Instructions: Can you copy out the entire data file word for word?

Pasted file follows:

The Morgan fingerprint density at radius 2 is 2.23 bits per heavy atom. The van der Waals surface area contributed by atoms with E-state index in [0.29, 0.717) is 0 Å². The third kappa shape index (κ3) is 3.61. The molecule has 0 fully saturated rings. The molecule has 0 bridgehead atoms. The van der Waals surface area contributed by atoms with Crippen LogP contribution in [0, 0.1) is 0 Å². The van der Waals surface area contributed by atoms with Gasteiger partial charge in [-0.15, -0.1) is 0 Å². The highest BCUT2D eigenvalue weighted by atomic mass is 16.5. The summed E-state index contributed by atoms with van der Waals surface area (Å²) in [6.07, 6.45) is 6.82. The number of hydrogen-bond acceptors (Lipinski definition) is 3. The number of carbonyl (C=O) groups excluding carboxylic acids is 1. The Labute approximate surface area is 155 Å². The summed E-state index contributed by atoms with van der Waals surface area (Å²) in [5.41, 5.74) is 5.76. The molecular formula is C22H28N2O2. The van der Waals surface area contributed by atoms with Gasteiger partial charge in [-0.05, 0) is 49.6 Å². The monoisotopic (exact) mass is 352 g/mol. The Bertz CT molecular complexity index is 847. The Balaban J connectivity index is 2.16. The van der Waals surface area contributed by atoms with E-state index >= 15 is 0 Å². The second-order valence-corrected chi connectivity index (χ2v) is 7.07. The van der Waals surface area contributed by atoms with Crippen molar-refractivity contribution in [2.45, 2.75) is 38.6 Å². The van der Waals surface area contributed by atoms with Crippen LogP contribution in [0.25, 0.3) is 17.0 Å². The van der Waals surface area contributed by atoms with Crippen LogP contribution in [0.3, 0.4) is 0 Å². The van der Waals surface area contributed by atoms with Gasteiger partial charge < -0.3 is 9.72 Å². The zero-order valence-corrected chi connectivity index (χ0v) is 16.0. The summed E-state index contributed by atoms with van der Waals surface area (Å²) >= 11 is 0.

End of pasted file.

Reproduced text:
The Morgan fingerprint density at radius 2 is 2.23 bits per heavy atom. The van der Waals surface area contributed by atoms with E-state index in [0.29, 0.717) is 0 Å². The third kappa shape index (κ3) is 3.61. The molecule has 0 fully saturated rings. The molecule has 0 bridgehead atoms. The van der Waals surface area contributed by atoms with Crippen LogP contribution in [0, 0.1) is 0 Å². The van der Waals surface area contributed by atoms with Gasteiger partial charge in [-0.15, -0.1) is 0 Å². The highest BCUT2D eigenvalue weighted by atomic mass is 16.5. The summed E-state index contributed by atoms with van der Waals surface area (Å²) in [6.07, 6.45) is 6.82. The number of hydrogen-bond acceptors (Lipinski definition) is 3. The number of carbonyl (C=O) groups excluding carboxylic acids is 1. The Labute approximate surface area is 155 Å². The summed E-state index contributed by atoms with van der Waals surface area (Å²) in [5.41, 5.74) is 5.76. The molecular formula is C22H28N2O2. The van der Waals surface area contributed by atoms with Gasteiger partial charge in [-0.05, 0) is 49.6 Å². The monoisotopic (exact) mass is 352 g/mol. The Bertz CT molecular complexity index is 847. The Balaban J connectivity index is 2.16. The van der Waals surface area contributed by atoms with E-state index >= 15 is 0 Å². The second-order valence-corrected chi connectivity index (χ2v) is 7.07. The van der Waals surface area contributed by atoms with Crippen molar-refractivity contribution in [2.45, 2.75) is 38.6 Å². The van der Waals surface area contributed by atoms with Crippen LogP contribution in [0.25, 0.3) is 17.0 Å². The van der Waals surface area contributed by atoms with Crippen LogP contribution in [0.3, 0.4) is 0 Å². The van der Waals surface area contributed by atoms with Gasteiger partial charge < -0.3 is 9.72 Å². The zero-order valence-corrected chi connectivity index (χ0v) is 16.0. The summed E-state index contributed by atoms with van der Waals surface area (Å²) >= 11 is 0.